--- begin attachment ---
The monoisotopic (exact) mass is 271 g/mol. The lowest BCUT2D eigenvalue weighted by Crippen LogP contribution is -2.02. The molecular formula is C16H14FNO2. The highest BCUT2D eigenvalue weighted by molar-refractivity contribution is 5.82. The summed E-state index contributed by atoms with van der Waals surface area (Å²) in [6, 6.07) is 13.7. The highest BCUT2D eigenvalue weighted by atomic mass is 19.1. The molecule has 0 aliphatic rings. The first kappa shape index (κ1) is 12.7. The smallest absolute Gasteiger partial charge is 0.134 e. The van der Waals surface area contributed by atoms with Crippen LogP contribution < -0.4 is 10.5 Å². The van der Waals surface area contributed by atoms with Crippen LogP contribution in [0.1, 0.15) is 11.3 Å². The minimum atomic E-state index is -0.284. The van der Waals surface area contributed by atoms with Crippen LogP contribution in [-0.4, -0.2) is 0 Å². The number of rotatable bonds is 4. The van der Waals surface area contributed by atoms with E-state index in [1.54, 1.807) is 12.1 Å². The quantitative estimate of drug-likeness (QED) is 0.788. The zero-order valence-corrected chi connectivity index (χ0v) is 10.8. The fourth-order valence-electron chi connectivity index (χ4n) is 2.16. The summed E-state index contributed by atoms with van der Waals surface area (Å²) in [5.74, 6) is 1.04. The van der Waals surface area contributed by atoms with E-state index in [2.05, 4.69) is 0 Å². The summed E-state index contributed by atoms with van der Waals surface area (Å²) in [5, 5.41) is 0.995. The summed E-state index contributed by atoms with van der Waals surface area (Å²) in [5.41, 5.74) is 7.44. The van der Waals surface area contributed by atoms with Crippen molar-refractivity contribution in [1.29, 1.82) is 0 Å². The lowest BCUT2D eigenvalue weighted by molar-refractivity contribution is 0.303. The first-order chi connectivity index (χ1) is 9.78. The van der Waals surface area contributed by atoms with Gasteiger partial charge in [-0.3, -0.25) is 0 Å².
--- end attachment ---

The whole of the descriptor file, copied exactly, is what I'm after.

The monoisotopic (exact) mass is 271 g/mol. The lowest BCUT2D eigenvalue weighted by Crippen LogP contribution is -2.02. The molecular formula is C16H14FNO2. The highest BCUT2D eigenvalue weighted by molar-refractivity contribution is 5.82. The summed E-state index contributed by atoms with van der Waals surface area (Å²) in [6, 6.07) is 13.7. The highest BCUT2D eigenvalue weighted by atomic mass is 19.1. The molecule has 0 aliphatic rings. The first kappa shape index (κ1) is 12.7. The smallest absolute Gasteiger partial charge is 0.134 e. The van der Waals surface area contributed by atoms with Crippen LogP contribution < -0.4 is 10.5 Å². The van der Waals surface area contributed by atoms with Crippen LogP contribution in [0.1, 0.15) is 11.3 Å². The minimum atomic E-state index is -0.284. The van der Waals surface area contributed by atoms with Crippen LogP contribution in [-0.4, -0.2) is 0 Å². The number of rotatable bonds is 4. The van der Waals surface area contributed by atoms with E-state index in [1.54, 1.807) is 12.1 Å². The quantitative estimate of drug-likeness (QED) is 0.788. The zero-order valence-corrected chi connectivity index (χ0v) is 10.8. The fourth-order valence-electron chi connectivity index (χ4n) is 2.16. The summed E-state index contributed by atoms with van der Waals surface area (Å²) in [5.74, 6) is 1.04. The van der Waals surface area contributed by atoms with E-state index in [2.05, 4.69) is 0 Å². The summed E-state index contributed by atoms with van der Waals surface area (Å²) in [5, 5.41) is 0.995. The summed E-state index contributed by atoms with van der Waals surface area (Å²) in [5.41, 5.74) is 7.44. The van der Waals surface area contributed by atoms with Crippen molar-refractivity contribution in [1.29, 1.82) is 0 Å². The lowest BCUT2D eigenvalue weighted by molar-refractivity contribution is 0.303. The first-order chi connectivity index (χ1) is 9.78. The van der Waals surface area contributed by atoms with Gasteiger partial charge in [-0.3, -0.25) is 0 Å².